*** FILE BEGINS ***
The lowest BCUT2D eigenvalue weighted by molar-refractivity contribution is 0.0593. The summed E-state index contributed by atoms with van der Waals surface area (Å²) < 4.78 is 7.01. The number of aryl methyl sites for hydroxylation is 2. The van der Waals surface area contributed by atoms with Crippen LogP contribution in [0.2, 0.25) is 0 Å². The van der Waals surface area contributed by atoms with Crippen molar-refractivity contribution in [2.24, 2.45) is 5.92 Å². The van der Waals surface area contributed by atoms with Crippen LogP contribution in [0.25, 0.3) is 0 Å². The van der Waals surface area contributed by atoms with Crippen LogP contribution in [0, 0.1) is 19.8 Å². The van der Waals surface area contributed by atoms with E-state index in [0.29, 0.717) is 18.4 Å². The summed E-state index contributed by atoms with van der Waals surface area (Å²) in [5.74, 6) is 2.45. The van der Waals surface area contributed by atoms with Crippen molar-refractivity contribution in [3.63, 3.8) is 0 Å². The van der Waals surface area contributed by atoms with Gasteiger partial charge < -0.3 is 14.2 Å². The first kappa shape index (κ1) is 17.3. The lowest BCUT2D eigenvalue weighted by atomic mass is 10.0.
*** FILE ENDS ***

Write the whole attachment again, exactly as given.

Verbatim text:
The lowest BCUT2D eigenvalue weighted by molar-refractivity contribution is 0.0593. The summed E-state index contributed by atoms with van der Waals surface area (Å²) < 4.78 is 7.01. The number of aryl methyl sites for hydroxylation is 2. The van der Waals surface area contributed by atoms with Crippen LogP contribution in [0.2, 0.25) is 0 Å². The van der Waals surface area contributed by atoms with Crippen molar-refractivity contribution in [2.24, 2.45) is 5.92 Å². The van der Waals surface area contributed by atoms with Crippen LogP contribution in [0.25, 0.3) is 0 Å². The van der Waals surface area contributed by atoms with Crippen LogP contribution in [0, 0.1) is 19.8 Å². The van der Waals surface area contributed by atoms with E-state index in [0.29, 0.717) is 18.4 Å². The summed E-state index contributed by atoms with van der Waals surface area (Å²) in [5.74, 6) is 2.45. The van der Waals surface area contributed by atoms with Crippen molar-refractivity contribution in [3.63, 3.8) is 0 Å². The van der Waals surface area contributed by atoms with Gasteiger partial charge < -0.3 is 14.2 Å². The first kappa shape index (κ1) is 17.3. The lowest BCUT2D eigenvalue weighted by atomic mass is 10.0.